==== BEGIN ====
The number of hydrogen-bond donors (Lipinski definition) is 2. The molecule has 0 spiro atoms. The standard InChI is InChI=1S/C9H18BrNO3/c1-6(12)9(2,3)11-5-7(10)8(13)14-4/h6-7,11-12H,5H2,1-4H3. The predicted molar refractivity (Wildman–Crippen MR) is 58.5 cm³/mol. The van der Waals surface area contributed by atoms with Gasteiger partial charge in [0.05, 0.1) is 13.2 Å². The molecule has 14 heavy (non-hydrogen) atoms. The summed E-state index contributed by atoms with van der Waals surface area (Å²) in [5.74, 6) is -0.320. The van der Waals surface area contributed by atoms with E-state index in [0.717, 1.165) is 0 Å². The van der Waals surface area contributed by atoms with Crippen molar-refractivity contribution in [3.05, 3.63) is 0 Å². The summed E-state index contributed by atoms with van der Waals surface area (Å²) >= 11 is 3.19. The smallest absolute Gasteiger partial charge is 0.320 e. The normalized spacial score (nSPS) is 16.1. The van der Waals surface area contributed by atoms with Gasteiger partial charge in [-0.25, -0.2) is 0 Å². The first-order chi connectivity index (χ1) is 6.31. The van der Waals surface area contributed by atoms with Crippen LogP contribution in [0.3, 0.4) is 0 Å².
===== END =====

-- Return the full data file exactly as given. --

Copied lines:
The number of hydrogen-bond donors (Lipinski definition) is 2. The molecule has 0 spiro atoms. The standard InChI is InChI=1S/C9H18BrNO3/c1-6(12)9(2,3)11-5-7(10)8(13)14-4/h6-7,11-12H,5H2,1-4H3. The predicted molar refractivity (Wildman–Crippen MR) is 58.5 cm³/mol. The van der Waals surface area contributed by atoms with Gasteiger partial charge in [0.05, 0.1) is 13.2 Å². The molecule has 14 heavy (non-hydrogen) atoms. The summed E-state index contributed by atoms with van der Waals surface area (Å²) in [5.74, 6) is -0.320. The van der Waals surface area contributed by atoms with E-state index in [0.717, 1.165) is 0 Å². The van der Waals surface area contributed by atoms with Crippen molar-refractivity contribution in [3.05, 3.63) is 0 Å². The summed E-state index contributed by atoms with van der Waals surface area (Å²) >= 11 is 3.19. The smallest absolute Gasteiger partial charge is 0.320 e. The normalized spacial score (nSPS) is 16.1. The van der Waals surface area contributed by atoms with Gasteiger partial charge in [-0.25, -0.2) is 0 Å². The first-order chi connectivity index (χ1) is 6.31. The van der Waals surface area contributed by atoms with Crippen LogP contribution in [0.3, 0.4) is 0 Å².